Many years ago, I came to believe that strength training was detrimental to being a good martial artist, or at least for the type of self-defense oriented training I do, that relies on technique in order to overcome bigger, stronger attackers. The reasoning I had in my mind was that putting too much emphasis on improving strength meant that you would be more inclined to rely on that strength to perform techniques. Honestly speaking, that was really just an excuse, as I didn’t particularly enjoy strength training. I still don’t, but I now realize it’s an important form of exercise that should be a part of every martial artist’s training regimen.
There are many benefits to strength training for martial artists, a few of which might surprise you.
1. Injury Prevention. Strengthening the muscles surrounding your joints and spine helps support them if something goes wrong when performing a technique, or when sparring, grappling, etc. That little extra support in the right places can mean the difference between an injury that takes you out of training for weeks and being able to simply walk away with a close call. I know I’ve had that happen to me numerous times.
2. Training Longevity. This one has become increasingly important as I’ve entered my late 30s. I’ve read plenty of articles and books saying that as the body ages, it becomes more important to do resistance training in order to keep the body functioning optimally as we age. As we age, we start lose strength, mass, and bone density, and become more prone to physical issues such as arthritis, diabetes, osteoporosis, back pain, etc. A regular strength training regimen helps prevent all these things and helps us keep enjoying the physical activities we’ve enjoyed all our lives. And the earlier you take it up, the easier it is to maintain throughout your life.
3. Improved Body Awareness. Good technique in the martial arts involves a good understanding of body structure, postural alignment, and bio-mechanics. Good resistance training helps improve your body awareness thereby improving your understanding of all these things. When you use free weights properly, you learn to line up your structure so that your body supports you and so that you engage the correct musculature. There are also different types of dynamic movements that exercise multiple muscle groups requiring good postural alignment and the use of bio-mechanics that are similar to ones we use in the martial arts. Some examples such types of training include kettlebell, fitness ball, medicine ball, gym rings, etc. Isometric exercises, like planks, handstands, or even holding a low stance or a kick out at its extended position, are also great for learning postural alignment and excellent for improving your awareness of body structure.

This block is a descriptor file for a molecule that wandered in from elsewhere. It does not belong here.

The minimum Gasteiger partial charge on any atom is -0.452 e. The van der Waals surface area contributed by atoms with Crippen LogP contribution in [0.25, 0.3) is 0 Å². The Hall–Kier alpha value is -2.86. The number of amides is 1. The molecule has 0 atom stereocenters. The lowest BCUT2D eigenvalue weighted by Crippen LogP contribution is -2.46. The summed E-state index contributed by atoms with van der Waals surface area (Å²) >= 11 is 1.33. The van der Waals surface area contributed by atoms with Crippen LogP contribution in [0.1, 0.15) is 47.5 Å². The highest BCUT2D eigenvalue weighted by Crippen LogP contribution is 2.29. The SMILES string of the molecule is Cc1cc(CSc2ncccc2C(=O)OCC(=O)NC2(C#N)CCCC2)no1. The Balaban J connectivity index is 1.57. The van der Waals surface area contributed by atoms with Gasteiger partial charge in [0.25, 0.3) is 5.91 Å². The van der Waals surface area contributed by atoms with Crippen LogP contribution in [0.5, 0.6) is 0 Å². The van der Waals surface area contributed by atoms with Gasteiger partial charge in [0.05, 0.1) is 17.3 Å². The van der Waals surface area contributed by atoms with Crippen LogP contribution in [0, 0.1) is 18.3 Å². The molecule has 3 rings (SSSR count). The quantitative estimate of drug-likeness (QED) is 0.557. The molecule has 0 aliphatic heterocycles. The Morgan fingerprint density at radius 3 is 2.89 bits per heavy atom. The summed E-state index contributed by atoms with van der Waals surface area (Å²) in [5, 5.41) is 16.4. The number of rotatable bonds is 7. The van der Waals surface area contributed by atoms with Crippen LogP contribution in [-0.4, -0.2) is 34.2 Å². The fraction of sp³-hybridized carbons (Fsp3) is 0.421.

4. Better Endurance. We all know that when we get tired, we are more likely to lapse in our technique and not just for physical reasons. A fatigued body usually also leads to a fatigued mind, so we also experience lapses in focus and awareness. So when we do prolonged training sessions, especially ones in which we’re pushing ourselves hard, having better endurance can help keep us performing our best. This really comes in handy for long belt tests as well.
5. Mental Fortitude. As much as I hate the feeling of physical and mental strain that it takes to get through those last few reps after I’ve increased my resistance on an exercise, I do see the benefits of overcoming it. It takes mental fortitude to push your limits at those times. Heck, it also takes mental fortitude to just get down to it and start a strength training session on a day when you really don’t feel like doing it, and to keep doing it over the long term. Mental fortitude is what keeps you fighting even when the chips are down, to keep trying to make the best of your skills, but also to accept defeats as personal challenges to keep improving. I know students can get this through their martial arts training, but for myself, it isn’t always enough. I’ve been training in the martial arts for a long time, so much so that even when I push myself outside my comfort zone in them, I don’t mentally feel uncomfortable. Not like I did when I first started anyway. Strength training is one other way I can keep myself truly “uncomfortable.”
Students often ask me what kind of strength training they should do. While I’ve given a few examples within this article, there are many ways a martial artist can do it effectively. As a general rule, I suggest forms of resistance training that give you strength gains without bulking up. Bulky muscle can inhibit movement and as martial artists we want to avoid this. Personally, I think the strength training approach Frank Medrano takes is a good one for martial artists (I use a similar approach). Check out the video below for inspiration.
Now over to you. Do you complement your martial arts training with strength training? If so, how have you found it beneficial to you as a martial artist? Please share your thoughts in the comments.